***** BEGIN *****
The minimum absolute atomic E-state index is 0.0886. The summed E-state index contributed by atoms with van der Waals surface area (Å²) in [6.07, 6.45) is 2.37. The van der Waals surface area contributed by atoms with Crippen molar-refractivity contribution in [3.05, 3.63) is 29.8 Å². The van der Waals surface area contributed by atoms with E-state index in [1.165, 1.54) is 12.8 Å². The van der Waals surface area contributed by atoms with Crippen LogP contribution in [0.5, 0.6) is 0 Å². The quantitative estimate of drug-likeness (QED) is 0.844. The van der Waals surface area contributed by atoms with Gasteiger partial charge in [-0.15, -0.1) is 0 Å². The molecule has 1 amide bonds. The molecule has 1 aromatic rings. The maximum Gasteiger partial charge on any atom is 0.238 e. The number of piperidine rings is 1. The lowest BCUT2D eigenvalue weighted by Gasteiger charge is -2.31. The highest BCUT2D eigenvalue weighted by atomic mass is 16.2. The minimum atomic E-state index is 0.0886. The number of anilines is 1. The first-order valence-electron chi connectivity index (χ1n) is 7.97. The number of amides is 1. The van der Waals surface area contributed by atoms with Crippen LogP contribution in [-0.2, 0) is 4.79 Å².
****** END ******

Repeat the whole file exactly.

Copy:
The minimum absolute atomic E-state index is 0.0886. The summed E-state index contributed by atoms with van der Waals surface area (Å²) in [6.07, 6.45) is 2.37. The van der Waals surface area contributed by atoms with Crippen molar-refractivity contribution in [3.05, 3.63) is 29.8 Å². The van der Waals surface area contributed by atoms with E-state index in [1.165, 1.54) is 12.8 Å². The van der Waals surface area contributed by atoms with Crippen LogP contribution in [0.5, 0.6) is 0 Å². The quantitative estimate of drug-likeness (QED) is 0.844. The van der Waals surface area contributed by atoms with Gasteiger partial charge in [-0.15, -0.1) is 0 Å². The molecule has 1 amide bonds. The molecule has 1 aromatic rings. The maximum Gasteiger partial charge on any atom is 0.238 e. The number of piperidine rings is 1. The lowest BCUT2D eigenvalue weighted by Gasteiger charge is -2.31. The highest BCUT2D eigenvalue weighted by atomic mass is 16.2. The minimum atomic E-state index is 0.0886. The number of anilines is 1. The first-order valence-electron chi connectivity index (χ1n) is 7.97. The number of amides is 1. The van der Waals surface area contributed by atoms with Crippen LogP contribution in [-0.2, 0) is 4.79 Å².